Pan European Networks - Horizon 2020 - page 172

Nevertheless, there were important European
and global advancements in 2014, including
the organisation of the first EU Summit on
Chronic Diseases by the former European
commissioner for health, Tonio Borg. The
summit’s conclusions were far reaching: the
recognition of the need for stronger political
leadership, evidence and information; a focus
on societal challenges; enhanced prevention
policies; and the involvement of citizens,
patients and professionals as a way to hinder
the chronic diseases epidemic.
The 2014 United Nations review and
assessment of the progress achieved in the
prevention and control of NCDs saw the
reaffirmation of the UN member states’
commitment to address the threat posed by
these diseases, and identified key cost-effective
and affordable interventions that can be
implemented by any country in order to reduce
the risk factors associated with NCDs. These
include warning people of the dangers of
tobacco or banning all forms of its advertising.
Furthermore, the EU adopted a revision of the
Tobacco Products Directive. This strengthened
the rules on tobacco products and helped to
make them and their consumption less
attractive. Chronic diseases were also identified
as a priority by the current Council of the
European Union Trio Presidency of Italy, Latvia
and Luxembourg.
2015 action
Now that the new College of Commissioners is
firmly in place, we need to think about and
assess how the European Commissioner for
Health and Food Safety, Vytenis Andriukaitis, will
ensure that health is implemented into all EU
policy areas, chronic diseases included, where
impact is needed. Areas that need to be
considered include the environment,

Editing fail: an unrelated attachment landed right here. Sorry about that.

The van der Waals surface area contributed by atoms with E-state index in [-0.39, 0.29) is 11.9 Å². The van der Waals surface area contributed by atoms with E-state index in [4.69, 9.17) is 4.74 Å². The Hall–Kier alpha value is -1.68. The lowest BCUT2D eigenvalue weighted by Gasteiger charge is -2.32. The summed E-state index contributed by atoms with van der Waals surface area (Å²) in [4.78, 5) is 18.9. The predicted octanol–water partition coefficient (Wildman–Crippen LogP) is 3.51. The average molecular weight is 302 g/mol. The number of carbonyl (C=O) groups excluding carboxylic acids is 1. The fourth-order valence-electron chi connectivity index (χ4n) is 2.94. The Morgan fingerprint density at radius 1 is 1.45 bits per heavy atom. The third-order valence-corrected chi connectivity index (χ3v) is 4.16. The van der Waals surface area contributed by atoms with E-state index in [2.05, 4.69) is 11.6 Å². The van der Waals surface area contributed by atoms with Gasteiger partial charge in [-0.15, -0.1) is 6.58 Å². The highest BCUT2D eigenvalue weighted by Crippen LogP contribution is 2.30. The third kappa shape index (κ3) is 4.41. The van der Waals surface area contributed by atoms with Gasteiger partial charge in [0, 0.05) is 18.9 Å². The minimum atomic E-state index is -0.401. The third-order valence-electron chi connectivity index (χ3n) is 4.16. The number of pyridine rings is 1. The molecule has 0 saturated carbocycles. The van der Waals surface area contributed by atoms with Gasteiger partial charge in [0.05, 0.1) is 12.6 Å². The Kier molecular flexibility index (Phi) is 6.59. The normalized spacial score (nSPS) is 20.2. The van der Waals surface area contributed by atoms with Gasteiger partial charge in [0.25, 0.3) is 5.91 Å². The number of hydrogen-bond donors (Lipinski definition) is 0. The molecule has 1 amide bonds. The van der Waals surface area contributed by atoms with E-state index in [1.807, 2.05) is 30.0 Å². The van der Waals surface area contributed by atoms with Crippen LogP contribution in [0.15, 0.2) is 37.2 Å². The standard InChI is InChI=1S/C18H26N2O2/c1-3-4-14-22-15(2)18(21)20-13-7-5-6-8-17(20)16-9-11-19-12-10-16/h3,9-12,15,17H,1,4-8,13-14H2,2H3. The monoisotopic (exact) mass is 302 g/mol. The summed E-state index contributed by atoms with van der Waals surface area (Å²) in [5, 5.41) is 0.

hronic non-communicable diseases (NCD) account for 86%
of deaths in the WHO European Region. Nine out of ten people
die of a chronic disease, making them the number one killer
in Europe. Major chronic diseases include cardiovascular, kidney, liver
and respiratory diseases, cancer, diabetes, allergies, and hypertension.
In Europe, 77% of the total disease burden (measured in disability-
adjusted life years) is accounted for by chronic diseases, and 60% of
the disease burden is due to common risk factors, including tobacco,
poor diet, alcohol, environmental factors and lack of physical activity. In
OECD (Organisation for Economic Co-operation and Development)
countries, on average only 3% of total health expenditure goes towards
population-wide public prevention and 97% of health expenses are spent
on treatment. It is estimated that chronic diseases cost the EU economy
€700bn annually, and by investing additional funds in prevention, the EU
can promote good health for its citizens and reduce the socioeconomic
burden of chronic diseases.
2014 breakthroughs
Unfortunately, at European level, the most important breakthroughs are
yet to be realised. There is currently a lack of specific targets by the
European Commission for tackling NCDs in terms of both horizontal
approaches as well as, in some cases, disease-specific actions.
Examples of disease-specific actions at EU level include the European
Partnership for Action Against Cancer and most recently the Joint Action
on Cancer Control. More importantly, the Commission is still to create
an EU framework on chronic diseases.
H O R I Z O N 2 0 2 0 P R O J E C T S : P O R TA L
H E A L T H : D I S E A S E R E S E A R C H
Chronic test
Professor Johan de Sutter,
acting chairman of the European Chronic Disease
Alliance, sets the scene for tackling chronic diseases and outlines what action
the European Commission needs to take
Professor Dr Johan
de Sutter
Senile cardiac
amyloidosis: major
chronic diseases
include cardiovascular
© Nephron
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